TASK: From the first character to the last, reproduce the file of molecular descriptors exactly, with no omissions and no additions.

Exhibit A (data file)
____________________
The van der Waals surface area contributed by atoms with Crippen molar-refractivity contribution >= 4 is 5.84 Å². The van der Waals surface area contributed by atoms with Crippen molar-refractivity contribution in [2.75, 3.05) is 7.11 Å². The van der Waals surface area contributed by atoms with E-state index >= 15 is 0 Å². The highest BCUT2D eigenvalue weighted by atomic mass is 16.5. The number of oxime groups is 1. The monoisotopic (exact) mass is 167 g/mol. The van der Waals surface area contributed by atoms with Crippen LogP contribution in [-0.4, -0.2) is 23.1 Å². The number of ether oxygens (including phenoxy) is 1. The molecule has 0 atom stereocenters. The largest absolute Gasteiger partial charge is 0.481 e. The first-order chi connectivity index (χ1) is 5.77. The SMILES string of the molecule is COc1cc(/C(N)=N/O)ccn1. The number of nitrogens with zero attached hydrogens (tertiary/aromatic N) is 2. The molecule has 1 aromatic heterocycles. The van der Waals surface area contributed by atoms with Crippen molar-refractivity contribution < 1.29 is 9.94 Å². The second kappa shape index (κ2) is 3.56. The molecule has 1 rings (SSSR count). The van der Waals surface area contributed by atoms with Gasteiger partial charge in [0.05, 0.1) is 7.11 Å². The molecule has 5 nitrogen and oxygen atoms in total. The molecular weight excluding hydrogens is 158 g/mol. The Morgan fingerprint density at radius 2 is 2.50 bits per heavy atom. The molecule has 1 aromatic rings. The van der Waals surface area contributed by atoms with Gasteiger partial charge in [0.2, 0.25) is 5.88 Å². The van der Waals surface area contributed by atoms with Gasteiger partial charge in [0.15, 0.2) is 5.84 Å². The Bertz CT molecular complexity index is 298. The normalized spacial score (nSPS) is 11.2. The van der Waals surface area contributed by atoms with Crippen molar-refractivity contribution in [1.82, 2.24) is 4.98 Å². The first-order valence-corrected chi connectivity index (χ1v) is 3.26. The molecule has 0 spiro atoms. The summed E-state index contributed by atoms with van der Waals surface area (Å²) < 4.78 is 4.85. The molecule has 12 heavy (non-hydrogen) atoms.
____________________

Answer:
The van der Waals surface area contributed by atoms with Crippen molar-refractivity contribution >= 4 is 5.84 Å². The van der Waals surface area contributed by atoms with Crippen molar-refractivity contribution in [2.75, 3.05) is 7.11 Å². The van der Waals surface area contributed by atoms with E-state index >= 15 is 0 Å². The highest BCUT2D eigenvalue weighted by atomic mass is 16.5. The number of oxime groups is 1. The monoisotopic (exact) mass is 167 g/mol. The van der Waals surface area contributed by atoms with Crippen LogP contribution in [-0.4, -0.2) is 23.1 Å². The number of ether oxygens (including phenoxy) is 1. The molecule has 0 atom stereocenters. The largest absolute Gasteiger partial charge is 0.481 e. The first-order chi connectivity index (χ1) is 5.77. The SMILES string of the molecule is COc1cc(/C(N)=N/O)ccn1. The number of nitrogens with zero attached hydrogens (tertiary/aromatic N) is 2. The molecule has 1 aromatic heterocycles. The van der Waals surface area contributed by atoms with Crippen molar-refractivity contribution < 1.29 is 9.94 Å². The second kappa shape index (κ2) is 3.56. The molecule has 1 rings (SSSR count). The van der Waals surface area contributed by atoms with Gasteiger partial charge in [0.05, 0.1) is 7.11 Å². The molecule has 5 nitrogen and oxygen atoms in total. The molecular weight excluding hydrogens is 158 g/mol. The Morgan fingerprint density at radius 2 is 2.50 bits per heavy atom. The molecule has 1 aromatic rings. The van der Waals surface area contributed by atoms with Gasteiger partial charge in [0.2, 0.25) is 5.88 Å². The van der Waals surface area contributed by atoms with Gasteiger partial charge in [0.15, 0.2) is 5.84 Å². The Bertz CT molecular complexity index is 298. The normalized spacial score (nSPS) is 11.2. The van der Waals surface area contributed by atoms with Crippen molar-refractivity contribution in [1.82, 2.24) is 4.98 Å². The first-order valence-corrected chi connectivity index (χ1v) is 3.26. The molecule has 0 spiro atoms. The summed E-state index contributed by atoms with van der Waals surface area (Å²) < 4.78 is 4.85. The molecule has 12 heavy (non-hydrogen) atoms.